Oleksandr Gumeniuk is a veteran of the Ukrainian Insurgent Army, which fought a desperate guerrilla war against Soviet forces in the forested Carpathian mountains near here – with covert help from the US – for more than 10 years after the end of World War II.
Though the USSR vanished 16 years ago, Mr. Gumeniuk and a dwindling handful of survivors from that shadowy conflict remain one of the most explosive issues on a list of flashpoints that profoundly divide Ukrainians and have kept the country in a state of rolling political crisis for the past several years.
While many here in the Ukrainian-speaking, nationalist west think the anti-Soviet veterans should be given military pensions and treated as Ukrainian patriots, their demands provoke fury in the heavily Russified east of Ukraine, where most accepted Soviet rule and millions served in the Red Army.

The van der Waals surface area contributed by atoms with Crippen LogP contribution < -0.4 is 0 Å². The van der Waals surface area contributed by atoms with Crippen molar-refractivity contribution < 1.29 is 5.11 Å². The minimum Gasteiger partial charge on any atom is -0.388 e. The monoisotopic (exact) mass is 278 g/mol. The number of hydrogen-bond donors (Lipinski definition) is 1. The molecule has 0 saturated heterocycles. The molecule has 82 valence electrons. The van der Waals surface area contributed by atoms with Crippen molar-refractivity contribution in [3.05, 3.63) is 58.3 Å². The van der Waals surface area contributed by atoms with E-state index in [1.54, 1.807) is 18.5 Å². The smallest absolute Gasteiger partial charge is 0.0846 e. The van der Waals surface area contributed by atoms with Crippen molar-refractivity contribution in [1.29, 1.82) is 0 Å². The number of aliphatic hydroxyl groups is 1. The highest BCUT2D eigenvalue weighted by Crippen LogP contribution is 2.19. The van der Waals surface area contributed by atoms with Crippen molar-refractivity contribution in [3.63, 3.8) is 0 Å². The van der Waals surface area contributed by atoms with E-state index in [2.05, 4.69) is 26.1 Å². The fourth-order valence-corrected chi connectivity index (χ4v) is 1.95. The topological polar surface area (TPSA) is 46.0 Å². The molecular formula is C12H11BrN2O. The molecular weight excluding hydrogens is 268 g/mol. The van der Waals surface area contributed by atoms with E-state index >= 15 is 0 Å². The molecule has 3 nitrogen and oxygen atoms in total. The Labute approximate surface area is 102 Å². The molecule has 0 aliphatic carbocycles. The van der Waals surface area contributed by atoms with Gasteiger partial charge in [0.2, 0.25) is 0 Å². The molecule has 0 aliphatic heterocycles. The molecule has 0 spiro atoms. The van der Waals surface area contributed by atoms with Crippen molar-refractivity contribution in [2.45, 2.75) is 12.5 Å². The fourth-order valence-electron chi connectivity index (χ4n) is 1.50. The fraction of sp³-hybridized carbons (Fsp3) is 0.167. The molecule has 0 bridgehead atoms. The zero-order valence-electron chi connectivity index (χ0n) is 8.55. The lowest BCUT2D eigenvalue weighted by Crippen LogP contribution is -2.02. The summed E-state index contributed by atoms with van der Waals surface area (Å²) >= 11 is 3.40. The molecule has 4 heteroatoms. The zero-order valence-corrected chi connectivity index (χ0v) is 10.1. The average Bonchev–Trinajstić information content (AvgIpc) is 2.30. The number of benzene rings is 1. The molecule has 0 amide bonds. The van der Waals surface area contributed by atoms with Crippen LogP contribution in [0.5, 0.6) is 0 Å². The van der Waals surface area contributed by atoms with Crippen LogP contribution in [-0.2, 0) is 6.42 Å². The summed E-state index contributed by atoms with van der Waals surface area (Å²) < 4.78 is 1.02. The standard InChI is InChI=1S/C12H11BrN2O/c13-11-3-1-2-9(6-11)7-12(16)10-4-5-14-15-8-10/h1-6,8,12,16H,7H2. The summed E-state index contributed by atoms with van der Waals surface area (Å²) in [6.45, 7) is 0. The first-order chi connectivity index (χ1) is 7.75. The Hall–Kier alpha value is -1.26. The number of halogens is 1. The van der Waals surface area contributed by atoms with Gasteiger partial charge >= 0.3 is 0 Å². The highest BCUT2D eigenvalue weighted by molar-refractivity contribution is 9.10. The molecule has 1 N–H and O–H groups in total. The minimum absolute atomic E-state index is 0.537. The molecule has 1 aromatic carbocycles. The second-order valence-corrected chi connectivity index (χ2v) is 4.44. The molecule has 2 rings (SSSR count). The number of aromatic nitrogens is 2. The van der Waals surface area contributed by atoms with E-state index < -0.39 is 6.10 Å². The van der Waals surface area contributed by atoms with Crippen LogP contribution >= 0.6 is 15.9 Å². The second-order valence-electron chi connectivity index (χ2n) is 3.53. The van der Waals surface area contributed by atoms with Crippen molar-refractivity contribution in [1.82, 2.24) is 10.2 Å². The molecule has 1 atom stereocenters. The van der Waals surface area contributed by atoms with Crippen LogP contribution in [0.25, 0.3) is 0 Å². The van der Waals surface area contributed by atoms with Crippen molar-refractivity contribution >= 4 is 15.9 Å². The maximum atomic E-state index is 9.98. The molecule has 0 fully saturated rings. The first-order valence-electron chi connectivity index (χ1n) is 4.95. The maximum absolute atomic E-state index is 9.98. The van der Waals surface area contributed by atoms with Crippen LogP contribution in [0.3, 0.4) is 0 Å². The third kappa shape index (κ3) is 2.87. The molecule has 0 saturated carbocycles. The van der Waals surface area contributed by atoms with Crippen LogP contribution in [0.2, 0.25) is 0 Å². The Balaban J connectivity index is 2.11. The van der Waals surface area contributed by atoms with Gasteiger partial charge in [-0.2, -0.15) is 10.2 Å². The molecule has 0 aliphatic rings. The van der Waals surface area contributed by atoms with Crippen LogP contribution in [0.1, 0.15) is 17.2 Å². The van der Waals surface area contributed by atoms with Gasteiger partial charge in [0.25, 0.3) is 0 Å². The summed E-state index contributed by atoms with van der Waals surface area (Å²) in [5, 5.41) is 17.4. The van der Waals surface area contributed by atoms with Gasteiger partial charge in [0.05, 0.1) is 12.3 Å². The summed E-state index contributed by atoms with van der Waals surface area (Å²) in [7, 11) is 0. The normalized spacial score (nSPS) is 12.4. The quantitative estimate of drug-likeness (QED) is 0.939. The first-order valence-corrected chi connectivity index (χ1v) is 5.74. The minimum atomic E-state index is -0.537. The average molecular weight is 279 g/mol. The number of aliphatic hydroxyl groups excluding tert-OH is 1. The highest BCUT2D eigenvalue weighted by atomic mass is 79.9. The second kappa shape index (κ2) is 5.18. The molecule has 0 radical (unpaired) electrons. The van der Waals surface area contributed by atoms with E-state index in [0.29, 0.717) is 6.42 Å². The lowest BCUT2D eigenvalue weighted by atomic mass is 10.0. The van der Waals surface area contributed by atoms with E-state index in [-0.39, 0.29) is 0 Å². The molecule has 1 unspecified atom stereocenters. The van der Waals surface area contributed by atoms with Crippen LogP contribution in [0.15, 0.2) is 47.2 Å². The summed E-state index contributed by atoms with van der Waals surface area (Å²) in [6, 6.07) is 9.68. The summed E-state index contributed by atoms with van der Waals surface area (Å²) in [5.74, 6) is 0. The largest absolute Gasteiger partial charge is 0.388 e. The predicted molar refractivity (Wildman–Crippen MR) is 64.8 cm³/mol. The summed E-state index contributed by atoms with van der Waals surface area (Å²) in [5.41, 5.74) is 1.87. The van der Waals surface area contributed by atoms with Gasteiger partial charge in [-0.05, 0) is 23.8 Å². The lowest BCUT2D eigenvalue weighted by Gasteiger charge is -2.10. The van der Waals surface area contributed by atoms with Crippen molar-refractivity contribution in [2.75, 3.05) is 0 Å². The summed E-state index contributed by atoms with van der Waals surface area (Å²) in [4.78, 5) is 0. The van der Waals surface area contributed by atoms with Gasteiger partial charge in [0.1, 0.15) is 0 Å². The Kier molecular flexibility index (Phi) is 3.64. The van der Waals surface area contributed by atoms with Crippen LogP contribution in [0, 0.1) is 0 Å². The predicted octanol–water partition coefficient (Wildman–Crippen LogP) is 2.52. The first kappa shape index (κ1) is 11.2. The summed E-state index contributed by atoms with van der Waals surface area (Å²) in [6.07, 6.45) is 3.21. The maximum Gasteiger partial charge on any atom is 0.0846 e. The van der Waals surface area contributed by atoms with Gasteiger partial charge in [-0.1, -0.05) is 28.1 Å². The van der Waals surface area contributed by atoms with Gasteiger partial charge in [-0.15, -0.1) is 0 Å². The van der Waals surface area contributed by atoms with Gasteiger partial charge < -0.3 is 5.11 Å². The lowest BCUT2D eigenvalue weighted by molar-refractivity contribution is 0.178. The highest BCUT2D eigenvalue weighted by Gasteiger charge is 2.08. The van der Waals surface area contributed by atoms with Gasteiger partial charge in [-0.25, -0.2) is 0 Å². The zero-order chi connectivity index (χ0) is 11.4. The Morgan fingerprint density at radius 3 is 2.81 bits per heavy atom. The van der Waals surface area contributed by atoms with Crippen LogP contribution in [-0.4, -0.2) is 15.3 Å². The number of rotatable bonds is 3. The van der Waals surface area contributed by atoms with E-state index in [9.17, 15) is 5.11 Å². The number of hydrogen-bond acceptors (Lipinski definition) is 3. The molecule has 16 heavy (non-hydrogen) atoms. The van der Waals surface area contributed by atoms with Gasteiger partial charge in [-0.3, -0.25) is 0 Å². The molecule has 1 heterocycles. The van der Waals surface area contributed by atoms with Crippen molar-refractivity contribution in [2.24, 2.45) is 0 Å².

"Ukrainian independence today is a direct consequence of our struggle," says Gumeniuk, head of a local veterans' group, who was captured by the Soviet secret police and spent 12 years in a Siberian prison camp after the war. "We just want to be recognized. History should record that we fought for Ukraine's freedom."
Three years ago, when news came that then-presidential candidate Mr. Yanukovich of the Blue side may have stolen the election from the Orange champion Viktor Yushchenko, thousands of people in Lvov boarded buses and headed for the capital, Kiev, to protest.
"I was one of the first to arrive in Kiev, and the streets were already full of people passionately supporting Yushchenko," says Anatoly Romaniuk, a political scientist at Ivan Franko University in Lvov. "For many of us, it was the moment when we would finally begin to build a truly independent and democratic Ukraine."
The Greek-Catholic Church, an amalgam of Orthodox rites and Catholic dogma that was banned during Soviet times has since revived, now holding the allegiance of more than half of religious believers in western Ukraine, says Andriy Yurash, a religion specialist at Lvov State University.